Head into the city this weekend to see some of London’s most famous locations transformed by light installations for the Lumiere festival. Thirty locations have been illuminated around Piccadilly, Mayfair, King’s Cross, Trafalgar Square and Westminster.
Lumiere first started in Durham seven years ago, where it’s since returned every other year. “It’s been really successful in Durham, we’ve done four festivals there, the last one being in 2015. The mayor of London actually invited us to come and do a festival in London,” Sarah Coop, development director of organisers Artichoke, told London Live.
One of our favourites is by American artist Janet Echelman, who has suspended a billowing woven sculpture based on data captured from the 2011 Japanese earthquake and tsunami. The sculpture is constructed from thousands of feet of twine, and is named after one of the impacts of the Japanese earthquake and tsunami in 2011, when the earth’s rotation momentarily sped up and shortened that day by 1.8 microseconds. You can find this sculpture above London’s busy Oxford Circus junction.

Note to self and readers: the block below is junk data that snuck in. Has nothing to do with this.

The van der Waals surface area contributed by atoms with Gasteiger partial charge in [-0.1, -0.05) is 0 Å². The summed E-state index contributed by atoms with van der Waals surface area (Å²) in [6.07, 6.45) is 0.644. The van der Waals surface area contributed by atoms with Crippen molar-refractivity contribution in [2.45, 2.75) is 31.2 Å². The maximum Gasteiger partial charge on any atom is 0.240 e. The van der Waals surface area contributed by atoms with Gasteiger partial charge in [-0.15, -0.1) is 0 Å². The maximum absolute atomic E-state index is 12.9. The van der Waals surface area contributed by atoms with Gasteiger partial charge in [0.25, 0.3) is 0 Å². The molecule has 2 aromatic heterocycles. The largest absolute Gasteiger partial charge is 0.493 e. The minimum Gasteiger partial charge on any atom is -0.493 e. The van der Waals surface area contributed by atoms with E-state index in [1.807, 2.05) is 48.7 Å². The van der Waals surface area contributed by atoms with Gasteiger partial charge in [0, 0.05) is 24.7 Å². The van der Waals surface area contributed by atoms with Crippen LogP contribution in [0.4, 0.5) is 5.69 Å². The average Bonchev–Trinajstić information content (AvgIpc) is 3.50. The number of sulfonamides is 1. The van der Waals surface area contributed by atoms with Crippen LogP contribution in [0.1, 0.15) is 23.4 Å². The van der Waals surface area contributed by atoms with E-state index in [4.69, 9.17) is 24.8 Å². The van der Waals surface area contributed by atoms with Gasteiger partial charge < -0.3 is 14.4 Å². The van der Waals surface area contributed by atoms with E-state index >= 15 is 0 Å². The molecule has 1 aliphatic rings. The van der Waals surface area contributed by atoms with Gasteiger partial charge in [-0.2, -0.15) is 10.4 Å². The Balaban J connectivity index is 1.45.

Leicester Square has been transformed into a tropical paradise. French collective, TILT, have created a Garden of Light, featuring a collection of giant illuminated flowers and trees. Artists François Fouilhé and Jean-Baptiste Laude have created these dreamlike structures using recycled materials and highly technical production.
We hear there’s something fishy going on in Mayfair this weekend. Artists Benedetto Bufalino and Benoit Deseille have transformed this famous telephone box into an aquarium full of exotic fish. By doing so, the French duo invite us to dream of travel and escape from our everyday lives.
Ron Haselden has turned everyday sketches into sculptures of light in Grosvenor Sq. The piece was originally commissioned by Canary Wharf Arts and is based on drawings by school children from the Isle of Dogs, London. The work continues to grow as it travels around the country and more children are invited to add new drawings to the collection.